The valley was bathed in darkness. It was too late to start a fire; the trees blocking out all the starlight. The travellers were becoming restless; they’d been warned by the occupants of the previous village of strange disappearances in nearby forests. First it was a small child, then a group of men. Now, with darkness playing tricks in their ears and eyes, slowly the travellers began to disintegrate. One ran off. Two collapsed. Only one remained standing, rooted to the spot. And that was just the beginning. It was too late to start a fire.   Leo, Yr 9

He was falling. The wind whistled as the clouds flew further and further away. The snow had faded into stone, melting into thunderous yet glorious falls. There was an air of freshness that eased his mind. The bright sun shone dimmer down here. His eyes closed as he fell into the soft hands of his giant father. Daniel, Year 9


From a distance the primary school, unlike any other, looked like a fortress dwarfing all other buildings within close proximity. I strolled casually towards it, and the school soon pulled me as …, into the circle of buildings it dominated. I stood before the rusty gate which towered exactly one metre over me, and stared at it. I was expecting something to happen based on my experience, but it only stared back at me plainly, as if it was not acknowledging my presence at all. Hesitantly I touched the lock to open it and… Bryan, Year 10


One had never been in this museum before, but had been in museums all around the world. He was used to the atmosphere that these places had. He quietly observed a painting by one of his favourite artists, Claude Monet. The use of colour and space and lighting that was always found in Monet’s artwork was astonishing. One looked around the room at some of the other paintings, then back at the painting in front of him. Something was different about it this time, not something he had not noticed, but as if the painting had moved by itself… Noah, Year 9

Activity 3: Streetscape description


My street is a rather quiet one, which is strange considering I live in the bustling suburb of Glen Waverley, a popular destination and hub to which many immigrants from all over the world introduce their cultures and ways. In the court four giant houses dominate the rest, occupied by billionaire tycoons who spend every day salivating over the flow of the money river. Bryan, Year 10

The Melbourne skyline looked the same as it always had; big cranes, bigger buildings. The sunrise was immense with the hot air balloons coming up in front of it. Flinders Street Station was packed with the endless stream of people wanting to touch off their mykis. The boats of the Yarra coming in with the rich people and their exclusive parties. And there was Felix, no one noticed Felix. Not until he fell out of the sky… Noah, Year 9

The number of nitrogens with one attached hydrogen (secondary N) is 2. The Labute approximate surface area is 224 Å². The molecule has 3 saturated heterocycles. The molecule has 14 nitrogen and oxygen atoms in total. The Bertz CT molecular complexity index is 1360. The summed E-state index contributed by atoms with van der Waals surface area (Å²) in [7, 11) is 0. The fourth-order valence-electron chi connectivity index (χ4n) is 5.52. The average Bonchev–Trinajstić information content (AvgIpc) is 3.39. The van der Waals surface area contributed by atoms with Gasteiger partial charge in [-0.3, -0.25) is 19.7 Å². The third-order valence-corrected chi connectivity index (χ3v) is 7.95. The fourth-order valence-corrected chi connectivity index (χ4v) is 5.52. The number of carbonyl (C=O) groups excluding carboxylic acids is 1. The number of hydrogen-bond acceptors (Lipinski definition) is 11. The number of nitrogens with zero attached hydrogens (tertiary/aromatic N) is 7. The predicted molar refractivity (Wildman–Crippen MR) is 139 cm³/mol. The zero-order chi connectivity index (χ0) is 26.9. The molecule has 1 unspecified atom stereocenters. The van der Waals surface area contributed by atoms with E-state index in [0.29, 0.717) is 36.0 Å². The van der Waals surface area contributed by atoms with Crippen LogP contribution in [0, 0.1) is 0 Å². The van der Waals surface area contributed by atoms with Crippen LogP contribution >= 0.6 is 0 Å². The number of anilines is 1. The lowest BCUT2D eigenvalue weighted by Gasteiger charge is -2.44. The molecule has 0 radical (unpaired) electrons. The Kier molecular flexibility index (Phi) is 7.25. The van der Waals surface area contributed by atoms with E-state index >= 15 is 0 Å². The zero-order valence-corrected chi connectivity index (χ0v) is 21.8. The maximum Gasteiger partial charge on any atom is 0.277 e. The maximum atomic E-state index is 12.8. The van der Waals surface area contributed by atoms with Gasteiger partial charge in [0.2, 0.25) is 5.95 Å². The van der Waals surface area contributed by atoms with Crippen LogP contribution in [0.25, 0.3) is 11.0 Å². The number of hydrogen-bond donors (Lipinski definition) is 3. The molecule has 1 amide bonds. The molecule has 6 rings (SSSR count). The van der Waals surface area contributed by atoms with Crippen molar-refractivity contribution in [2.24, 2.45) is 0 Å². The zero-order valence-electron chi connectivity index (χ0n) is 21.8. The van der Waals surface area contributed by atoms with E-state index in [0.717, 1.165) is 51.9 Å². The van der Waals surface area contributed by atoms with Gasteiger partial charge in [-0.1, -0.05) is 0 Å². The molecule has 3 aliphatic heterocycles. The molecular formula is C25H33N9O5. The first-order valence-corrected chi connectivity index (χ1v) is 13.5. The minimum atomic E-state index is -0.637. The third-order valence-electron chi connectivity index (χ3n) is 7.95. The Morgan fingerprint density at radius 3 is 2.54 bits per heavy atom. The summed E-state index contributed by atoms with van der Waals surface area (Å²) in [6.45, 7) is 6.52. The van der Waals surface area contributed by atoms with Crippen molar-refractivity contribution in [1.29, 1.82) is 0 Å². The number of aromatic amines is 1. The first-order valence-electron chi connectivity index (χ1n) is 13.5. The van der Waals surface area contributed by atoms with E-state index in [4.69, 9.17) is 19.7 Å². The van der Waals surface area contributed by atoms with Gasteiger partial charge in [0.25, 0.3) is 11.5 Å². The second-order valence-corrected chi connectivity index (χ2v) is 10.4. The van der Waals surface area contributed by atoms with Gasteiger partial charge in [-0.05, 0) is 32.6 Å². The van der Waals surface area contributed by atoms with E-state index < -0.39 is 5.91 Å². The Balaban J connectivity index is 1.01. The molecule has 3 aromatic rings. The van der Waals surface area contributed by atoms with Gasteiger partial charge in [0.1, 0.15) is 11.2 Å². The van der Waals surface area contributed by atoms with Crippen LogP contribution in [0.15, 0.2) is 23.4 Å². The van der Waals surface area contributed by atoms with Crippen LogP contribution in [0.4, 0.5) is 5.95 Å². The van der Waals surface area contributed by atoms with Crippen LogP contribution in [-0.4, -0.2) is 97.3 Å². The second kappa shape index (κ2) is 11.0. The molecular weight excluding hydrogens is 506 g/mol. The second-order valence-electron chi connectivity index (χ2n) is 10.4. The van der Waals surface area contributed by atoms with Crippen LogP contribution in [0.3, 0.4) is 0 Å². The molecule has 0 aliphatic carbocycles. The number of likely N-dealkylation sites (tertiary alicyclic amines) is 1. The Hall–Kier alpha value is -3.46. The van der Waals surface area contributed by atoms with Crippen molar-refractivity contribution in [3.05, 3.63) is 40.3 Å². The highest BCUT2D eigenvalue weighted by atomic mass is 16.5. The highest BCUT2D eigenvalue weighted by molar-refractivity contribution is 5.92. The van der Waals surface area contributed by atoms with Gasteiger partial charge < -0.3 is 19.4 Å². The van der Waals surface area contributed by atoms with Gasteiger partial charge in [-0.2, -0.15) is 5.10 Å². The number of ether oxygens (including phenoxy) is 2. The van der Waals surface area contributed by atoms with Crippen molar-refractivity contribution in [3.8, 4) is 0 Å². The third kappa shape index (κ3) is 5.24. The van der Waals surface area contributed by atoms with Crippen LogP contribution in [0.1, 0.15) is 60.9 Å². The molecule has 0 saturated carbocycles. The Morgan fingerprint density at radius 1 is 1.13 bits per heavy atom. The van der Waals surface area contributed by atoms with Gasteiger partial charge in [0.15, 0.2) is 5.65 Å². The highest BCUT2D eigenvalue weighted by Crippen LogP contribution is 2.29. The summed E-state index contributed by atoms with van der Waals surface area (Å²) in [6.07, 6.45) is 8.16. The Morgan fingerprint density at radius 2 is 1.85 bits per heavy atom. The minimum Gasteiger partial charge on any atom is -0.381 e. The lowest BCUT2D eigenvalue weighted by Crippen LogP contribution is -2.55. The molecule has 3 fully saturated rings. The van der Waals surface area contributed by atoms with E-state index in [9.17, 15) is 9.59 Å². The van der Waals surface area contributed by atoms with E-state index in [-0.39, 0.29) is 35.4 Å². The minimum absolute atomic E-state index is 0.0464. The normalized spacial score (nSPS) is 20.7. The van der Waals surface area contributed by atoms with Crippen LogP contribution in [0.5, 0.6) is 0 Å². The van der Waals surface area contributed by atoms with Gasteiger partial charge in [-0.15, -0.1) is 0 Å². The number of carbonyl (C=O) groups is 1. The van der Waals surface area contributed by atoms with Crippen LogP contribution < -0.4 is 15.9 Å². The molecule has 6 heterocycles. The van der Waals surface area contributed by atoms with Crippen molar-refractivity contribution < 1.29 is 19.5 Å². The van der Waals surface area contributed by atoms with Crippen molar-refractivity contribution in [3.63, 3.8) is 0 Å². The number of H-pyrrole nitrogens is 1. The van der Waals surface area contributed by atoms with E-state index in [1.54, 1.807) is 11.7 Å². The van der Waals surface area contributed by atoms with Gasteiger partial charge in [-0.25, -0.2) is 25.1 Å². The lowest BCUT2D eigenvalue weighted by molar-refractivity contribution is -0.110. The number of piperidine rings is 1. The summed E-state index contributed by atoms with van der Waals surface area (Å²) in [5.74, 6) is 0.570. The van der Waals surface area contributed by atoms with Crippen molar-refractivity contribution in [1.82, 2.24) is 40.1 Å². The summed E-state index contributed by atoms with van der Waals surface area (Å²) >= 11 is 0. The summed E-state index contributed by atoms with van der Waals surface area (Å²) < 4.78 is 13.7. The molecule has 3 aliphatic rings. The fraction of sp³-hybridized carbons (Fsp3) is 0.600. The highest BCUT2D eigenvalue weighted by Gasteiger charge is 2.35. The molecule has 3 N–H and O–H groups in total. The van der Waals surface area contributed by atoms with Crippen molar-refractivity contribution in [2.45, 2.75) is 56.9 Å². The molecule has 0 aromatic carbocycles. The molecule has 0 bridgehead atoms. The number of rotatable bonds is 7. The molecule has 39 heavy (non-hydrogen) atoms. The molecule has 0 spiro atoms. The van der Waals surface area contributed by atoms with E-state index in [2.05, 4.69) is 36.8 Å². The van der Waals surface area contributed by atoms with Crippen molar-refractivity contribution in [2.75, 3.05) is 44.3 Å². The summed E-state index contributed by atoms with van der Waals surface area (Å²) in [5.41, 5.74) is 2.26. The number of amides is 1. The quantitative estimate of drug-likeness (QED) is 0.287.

Thanks to Miss Morton for the photographs


Feast on writing – MWF16

You could hear the pens scratching in the air. It’s the Melbourne Writers Festival 2016. There is a mix of writers; professional, emerging and students.



Oliver, Year 12, shares his notes on Adam Curley, writer and musician:

The world of music magazines is filled with people interested in writing and music, but also gives you an opportunity to be published, and get feedback.

Song lyrics sit in a strange place – harder to study with less of a history – less a form of writing, differing styles between different writers. Began as storytelling, branches out.

For Adam, he is a vocalist, and lyricist, collaborating with his band Gold Class to write songs collectively.

Usually starts with a catalyst, a beat or rhythm in what his band members are writing – always has a notebook or his phone ready writing ideas, words, phrases, that could be used.

Melody can craft lyrics, and lyrics and melody. Inspiration – can be found anywhere! For his inspiration, Adam tends to look inside for his inspiration, taking from his feelings on issues, world or personal. However, other writers he knows write third person narratives, long abstract phrases, really it can be anything.

Style – impressionistic language surrounding a key idea or feeling.

Songs don’t have to follow on line by line, don’t have to be linear narratives.


Reagan, Year 11, reflects on Meg Rosoff:

“Creating Great Characters” conducted by Meg Rosoff was perhaps the highlight of the Writers Festival. When entering the presentation, most of us witnessed Meg lounging about comfortably on the couch with her interviewer, giving little hint of the brilliant personality that lurked beneath. Excited chatter gave way to enraptured silence, broken only by the open laughter which greeted every deprecating remark she made of herself.

Meg spent the entire workshop detailing her own troubles with writing and rowdy dogs, her anecdote of the years she spent bluffing a book to her editor reducing the audience to a laughing wreck. Throughout the workshop, there was never a dull moment, the presentation being refreshing in that she genuinely downplayed all of her own achievements and awards. Meeting her afterwards, I could not help but purchase one of her books simply for a chance to meet her. Throughout her question session, she never made a single attempt to promote her works, but her warm and sincere thanks when I brought the book to be signed revealed more than a witty and humorous speaker, it exposed her as a writer with a true connection to her readers.